[Update: 2:57pm PT] Amazon have deployed a fix which should be live in all regions that "should resolve this issue and prevent players from abusing and exploiting this feature," a post on the New World forums reads.
"Earlier today, we discovered an issue where players were able to post images and other links in the chat that resulted in unsavory behaviour.
We have enabled a fix that should resolve this issue and prevent players from abusing and exploiting this feature. This should already be enabled in each region.
Thank you for your patience while we investigated and resolved this issue. See you in Aeternum!"
Original Story Below:
New World's hits keep coming. As Amazon works furiously to fix bugs that get introduced with each successive patch, new issues are being uncovered by players everyday. The latest is an exploit that is based around the chat box, one that could see a giant sausage grace your screen - or worse.
Intrepid MMO players are finding myriad ways that New World can be broken, and while this latest one is slightly humourous (and not necessarily unique to New World), it could have massive implications for gameplay and security.
Reddit users noticed that the chat box could be manipulated using a few lines of code to start posting pictures of, say, the in-game sausage icon. While this is seemingly innocuous, the fact that this is possible is down to how the chat works. It seems New World's chat allows for HTML code, but it doesn't quite stop there.
We reached out to Amazon this morning for comment on this issue. Our representative confirmed the team was aware of the problem, and we'll update this story should AGS comment further.
In a new video this morning, MMO YouTuber Josh Strife Hayes showcased the issue with fellow MMO YouTuber Callum Upton. The sausages aren't as huge an issue as the fact that a player can send a single line of code in the chat which, when a player hovers over it in the chat box, will crash their game. As Upton explains, the chat box in New World is effectively an HTML container, and the messages themselves are code inside that container.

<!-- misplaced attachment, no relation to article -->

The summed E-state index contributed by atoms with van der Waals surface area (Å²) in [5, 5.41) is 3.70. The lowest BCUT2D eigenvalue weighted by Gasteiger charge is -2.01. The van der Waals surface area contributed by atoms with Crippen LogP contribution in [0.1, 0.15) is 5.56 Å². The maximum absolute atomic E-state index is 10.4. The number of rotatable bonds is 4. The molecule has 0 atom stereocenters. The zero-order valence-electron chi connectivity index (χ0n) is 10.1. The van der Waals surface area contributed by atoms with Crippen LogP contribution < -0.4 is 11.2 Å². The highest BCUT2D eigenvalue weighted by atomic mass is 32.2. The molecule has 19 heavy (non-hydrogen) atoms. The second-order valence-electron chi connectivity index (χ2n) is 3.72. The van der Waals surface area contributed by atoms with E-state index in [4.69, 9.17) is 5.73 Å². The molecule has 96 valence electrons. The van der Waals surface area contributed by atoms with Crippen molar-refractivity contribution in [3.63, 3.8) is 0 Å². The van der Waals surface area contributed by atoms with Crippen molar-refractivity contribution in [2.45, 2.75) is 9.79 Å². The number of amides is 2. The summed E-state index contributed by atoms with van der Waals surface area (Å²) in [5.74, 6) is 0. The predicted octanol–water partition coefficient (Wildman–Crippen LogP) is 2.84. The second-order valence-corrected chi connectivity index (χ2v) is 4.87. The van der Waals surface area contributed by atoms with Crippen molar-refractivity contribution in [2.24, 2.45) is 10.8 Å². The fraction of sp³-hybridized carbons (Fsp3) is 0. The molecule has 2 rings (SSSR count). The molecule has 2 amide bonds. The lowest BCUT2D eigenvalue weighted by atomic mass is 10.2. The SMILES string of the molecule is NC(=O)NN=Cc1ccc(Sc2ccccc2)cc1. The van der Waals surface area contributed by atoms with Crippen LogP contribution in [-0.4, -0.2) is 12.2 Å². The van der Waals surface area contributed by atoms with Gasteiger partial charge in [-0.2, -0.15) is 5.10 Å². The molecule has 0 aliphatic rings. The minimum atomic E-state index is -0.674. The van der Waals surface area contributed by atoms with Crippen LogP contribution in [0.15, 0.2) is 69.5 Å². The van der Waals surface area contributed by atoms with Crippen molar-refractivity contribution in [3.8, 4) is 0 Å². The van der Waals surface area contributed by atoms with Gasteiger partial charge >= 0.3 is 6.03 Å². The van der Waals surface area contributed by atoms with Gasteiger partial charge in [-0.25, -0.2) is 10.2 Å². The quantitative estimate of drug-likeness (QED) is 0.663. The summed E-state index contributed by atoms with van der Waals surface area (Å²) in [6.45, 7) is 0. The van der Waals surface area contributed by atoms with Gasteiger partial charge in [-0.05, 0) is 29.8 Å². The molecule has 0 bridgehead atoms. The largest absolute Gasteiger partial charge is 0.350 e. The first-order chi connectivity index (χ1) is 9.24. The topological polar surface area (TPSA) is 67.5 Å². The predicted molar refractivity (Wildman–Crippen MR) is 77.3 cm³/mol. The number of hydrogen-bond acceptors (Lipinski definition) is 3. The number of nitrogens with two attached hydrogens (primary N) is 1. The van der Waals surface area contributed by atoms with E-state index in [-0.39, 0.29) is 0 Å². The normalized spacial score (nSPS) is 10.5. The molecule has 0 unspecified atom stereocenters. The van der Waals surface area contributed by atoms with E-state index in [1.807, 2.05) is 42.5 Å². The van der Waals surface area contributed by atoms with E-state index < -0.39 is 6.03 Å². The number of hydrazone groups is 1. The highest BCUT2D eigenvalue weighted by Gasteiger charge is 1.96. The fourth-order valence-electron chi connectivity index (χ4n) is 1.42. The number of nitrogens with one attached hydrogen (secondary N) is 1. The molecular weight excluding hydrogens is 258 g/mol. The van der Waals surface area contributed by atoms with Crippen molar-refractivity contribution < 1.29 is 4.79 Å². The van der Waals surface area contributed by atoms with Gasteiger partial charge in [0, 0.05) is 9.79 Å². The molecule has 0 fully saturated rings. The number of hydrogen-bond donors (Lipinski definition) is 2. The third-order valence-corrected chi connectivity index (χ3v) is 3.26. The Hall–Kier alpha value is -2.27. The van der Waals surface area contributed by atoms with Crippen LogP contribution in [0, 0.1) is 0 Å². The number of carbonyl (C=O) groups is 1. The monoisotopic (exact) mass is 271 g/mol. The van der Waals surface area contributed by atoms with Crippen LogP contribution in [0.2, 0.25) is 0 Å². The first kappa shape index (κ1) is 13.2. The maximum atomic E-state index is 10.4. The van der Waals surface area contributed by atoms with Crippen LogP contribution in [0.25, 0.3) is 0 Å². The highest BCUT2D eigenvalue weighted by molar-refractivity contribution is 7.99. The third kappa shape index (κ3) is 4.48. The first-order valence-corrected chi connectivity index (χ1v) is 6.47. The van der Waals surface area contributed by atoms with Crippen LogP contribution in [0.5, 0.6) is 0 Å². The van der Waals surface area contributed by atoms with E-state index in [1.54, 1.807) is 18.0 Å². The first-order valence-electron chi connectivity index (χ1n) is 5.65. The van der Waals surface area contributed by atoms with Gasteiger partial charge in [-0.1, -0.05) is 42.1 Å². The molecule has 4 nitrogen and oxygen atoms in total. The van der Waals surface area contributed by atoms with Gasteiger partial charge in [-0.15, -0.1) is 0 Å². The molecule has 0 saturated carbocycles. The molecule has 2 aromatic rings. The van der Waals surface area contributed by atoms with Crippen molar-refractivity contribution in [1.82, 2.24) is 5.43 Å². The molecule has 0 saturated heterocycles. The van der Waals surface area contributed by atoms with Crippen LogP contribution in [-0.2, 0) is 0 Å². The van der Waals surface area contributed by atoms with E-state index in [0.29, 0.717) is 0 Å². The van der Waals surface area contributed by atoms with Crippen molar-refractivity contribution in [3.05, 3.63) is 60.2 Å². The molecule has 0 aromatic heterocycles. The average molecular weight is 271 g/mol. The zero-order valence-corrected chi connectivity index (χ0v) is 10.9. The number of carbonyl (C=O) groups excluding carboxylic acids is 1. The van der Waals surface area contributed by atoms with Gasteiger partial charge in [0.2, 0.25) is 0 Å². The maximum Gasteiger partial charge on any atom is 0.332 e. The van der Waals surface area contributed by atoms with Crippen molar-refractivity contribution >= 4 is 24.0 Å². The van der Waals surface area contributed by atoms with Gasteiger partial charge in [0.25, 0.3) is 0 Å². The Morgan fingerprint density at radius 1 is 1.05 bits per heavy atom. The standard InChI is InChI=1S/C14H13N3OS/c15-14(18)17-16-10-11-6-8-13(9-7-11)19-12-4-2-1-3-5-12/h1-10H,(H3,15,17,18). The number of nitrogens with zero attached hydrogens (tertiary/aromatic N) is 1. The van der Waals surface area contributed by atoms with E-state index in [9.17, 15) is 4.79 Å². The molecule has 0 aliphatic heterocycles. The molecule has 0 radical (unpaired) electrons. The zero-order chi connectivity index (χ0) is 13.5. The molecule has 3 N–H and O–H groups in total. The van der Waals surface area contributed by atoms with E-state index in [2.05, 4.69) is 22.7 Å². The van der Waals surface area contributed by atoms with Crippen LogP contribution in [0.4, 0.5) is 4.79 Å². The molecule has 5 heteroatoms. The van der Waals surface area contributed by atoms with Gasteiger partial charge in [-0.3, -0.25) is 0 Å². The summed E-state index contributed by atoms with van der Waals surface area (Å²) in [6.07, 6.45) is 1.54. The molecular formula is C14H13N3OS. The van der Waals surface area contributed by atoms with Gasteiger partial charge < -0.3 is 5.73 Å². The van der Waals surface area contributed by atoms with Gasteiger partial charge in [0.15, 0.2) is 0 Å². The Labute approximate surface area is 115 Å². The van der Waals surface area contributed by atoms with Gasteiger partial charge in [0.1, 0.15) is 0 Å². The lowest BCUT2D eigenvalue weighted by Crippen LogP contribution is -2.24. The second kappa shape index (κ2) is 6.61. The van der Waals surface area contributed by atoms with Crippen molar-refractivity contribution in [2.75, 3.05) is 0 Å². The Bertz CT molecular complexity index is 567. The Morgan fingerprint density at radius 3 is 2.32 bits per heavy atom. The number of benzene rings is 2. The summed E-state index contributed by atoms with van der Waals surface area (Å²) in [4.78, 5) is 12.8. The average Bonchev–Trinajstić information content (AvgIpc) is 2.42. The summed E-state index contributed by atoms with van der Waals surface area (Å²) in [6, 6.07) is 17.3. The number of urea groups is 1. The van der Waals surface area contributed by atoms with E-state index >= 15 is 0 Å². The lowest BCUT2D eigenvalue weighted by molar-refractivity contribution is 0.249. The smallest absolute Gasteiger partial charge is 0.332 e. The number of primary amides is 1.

"Now what [New World's] got is the text frame, which is an HTML frame, and each message is a box inside of that," Callum explains in the video. "Now what they've forgot to do is say, 'Hey - don't allow any boxes inside these boxes.' So the text you're putting into the chat is being treated as HTML code."
As such, players are able to not only pull images from the MMO's database to grace the chat with pictures of sausages or whatever their fancy, but even go so far as to cover the screen with the yellow "Image Not Found" icon, which appears for everyone near the player. This could potentially be ruinious in PvP where positioning and seeing your target is kind of, you know, important. New World's combat is already too busy and hard to tell exactly what is going on among the mess - and then throw in giant yellow boxes that impair your vision further.
However, that's not even the worst part here, as it seems that a single line of code could cause the players client to crash if done correctly. We won't explain exactly how to do it here ourselves, but suffice to say the code causes the client to loop whilst trying to find a bit of data in the code. When it can't and keeps looping, it eventually causes the client to crash entirely. All because you hovered over a piece of text in the chat.
This could be potentially serious as anyone can spam this in global chat, making it seem seemingly harmless as if they are selling an item or showing off an epic new drop. And the minute you hover over this it crashes your game.
New World, like any game, is bound to have issues - especially ones as large and complex as an MMO. However, with the problems cropping up from the client-authoritative invulernability exploit to crouching in a healing well to basically uber-heal you, it's starting to effect the game in ways that could drive players from Aeternum. Some players are already asking Amazon for rollbacks, as territories fought over and lost in wars due to exploits is not fun for anyone involved (unless you're the one exploiting, I guess).